The Q&A Archives: Tomatoes Without Fruit

Question: I have always grown great looking tomato plants but I never have a lot of fruit. The plants are always big, green and beautiful but very little fruit. I have always used a balanced fertilizer like 12-12-12 and manure on my garden, is this my problem. All my root crops grow really well but no tomatoes or green pepers.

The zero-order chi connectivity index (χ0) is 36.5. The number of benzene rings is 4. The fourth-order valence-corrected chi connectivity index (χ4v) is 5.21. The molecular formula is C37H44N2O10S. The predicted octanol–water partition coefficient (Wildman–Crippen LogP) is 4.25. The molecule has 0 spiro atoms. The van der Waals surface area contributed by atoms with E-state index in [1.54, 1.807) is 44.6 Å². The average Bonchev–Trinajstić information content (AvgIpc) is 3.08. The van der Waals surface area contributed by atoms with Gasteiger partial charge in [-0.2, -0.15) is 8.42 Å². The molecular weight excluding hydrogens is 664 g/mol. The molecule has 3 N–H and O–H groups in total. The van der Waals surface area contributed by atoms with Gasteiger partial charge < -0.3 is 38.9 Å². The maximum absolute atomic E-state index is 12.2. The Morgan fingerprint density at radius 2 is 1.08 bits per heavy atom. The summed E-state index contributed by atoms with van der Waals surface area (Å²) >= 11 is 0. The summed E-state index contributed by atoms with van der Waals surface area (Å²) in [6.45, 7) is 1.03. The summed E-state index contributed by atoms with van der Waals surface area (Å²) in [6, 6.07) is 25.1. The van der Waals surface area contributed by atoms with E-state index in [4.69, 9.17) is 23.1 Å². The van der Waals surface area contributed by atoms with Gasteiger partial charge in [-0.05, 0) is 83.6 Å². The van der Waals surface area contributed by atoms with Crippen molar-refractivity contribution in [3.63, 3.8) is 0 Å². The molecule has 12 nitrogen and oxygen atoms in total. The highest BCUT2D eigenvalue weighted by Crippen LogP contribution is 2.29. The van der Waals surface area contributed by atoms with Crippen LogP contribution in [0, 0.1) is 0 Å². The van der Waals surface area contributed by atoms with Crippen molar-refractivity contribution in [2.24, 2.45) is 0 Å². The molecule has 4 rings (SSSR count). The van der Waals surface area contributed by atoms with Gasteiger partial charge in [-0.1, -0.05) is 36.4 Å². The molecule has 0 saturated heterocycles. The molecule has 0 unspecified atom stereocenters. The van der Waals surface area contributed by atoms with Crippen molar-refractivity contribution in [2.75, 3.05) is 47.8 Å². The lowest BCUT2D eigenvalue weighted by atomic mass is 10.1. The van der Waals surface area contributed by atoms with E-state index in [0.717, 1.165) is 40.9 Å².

Answer: Sounds like too much nitrogen. The 12-12-12 you have been using is great on the last 2 numbers, phosphorus and potassium, but too high on the nitrogen (first number). Too much nitrogen results in a lot of lush, green vegetative growth but poor fruit productions. Let's talk about a plan of action. Tomatoes are referred to as "heavy feeders"; they require quite a large food supply over the season. It is a good idea to add some fertilizer to the soil at planting time. A mix such as 5-10-10 is preferable. You want to concentrate on the potassium and phosphorous for tomatoes. Tomatoes also require a "side dressing" of fertilizer a few times throughout the growing season. Generally, this side dressing is applied when the first tomatoes have just formed and every three weeks after that. When side dressing apply the fertilizer by making a circular furrow approximately 5-6" away from the main stem of the tomato. Work the fertilizer into the top 1-2" of the soil. The next rain or watering will carry the fertilizer to the root zone of the tomatoes. The amount you apply will be dependent upon the type, size, number, etc. of tomatoes you are growing. Check your fertilizer label for exact amounts. Too much nitrogen can also cause poorpepper production. There may be other factors at work with the peppers as well. I can think of two probable culprits. Peppers can be very temperamental, they are especially sensitive to extreme temperatures -- a cool spell or heat wave during flowering can cause the flowers or small fruits to drop. This of course, results in poor fruit production. I would stick to the 5-10-10 for the peppers as well. Apply at planting time, and every two weeks thereafter. Consider also working some organic matter into the soil of the peppers AND the tomatoes. Compost, leaf mould, or composted cow manure is great. Peppers aren't particularly picky (that was hard to type) about rich soil, (tomatoes really like it though) but organic material has a lot of nutrients that any plant appreciates. Magnesium is also very important to peppers, consider applying a fine layer of Epsom salts to the soil and gently working it in at planting time. Also, have you had a soil test recently? If your pH is very low or very high,it can interfere with nutrient uptake. You can contact your Cooperative Extension office for details about a soil test. One other thing, you mention using manure on your garden, are you using fresh or composted? Fresh manure really shouldn't be used on your plants, it is very "hot" (high in nitrogen) and can burn your plants. In addition, you really don't need more nitrogen on your tomatoes and peppers.<br><br>You might also try another variety, just to see if that could be a factor. Interestingly, pepper plants are particularly bothered by wind. Try planting them where they'll have some protection from strong winds.

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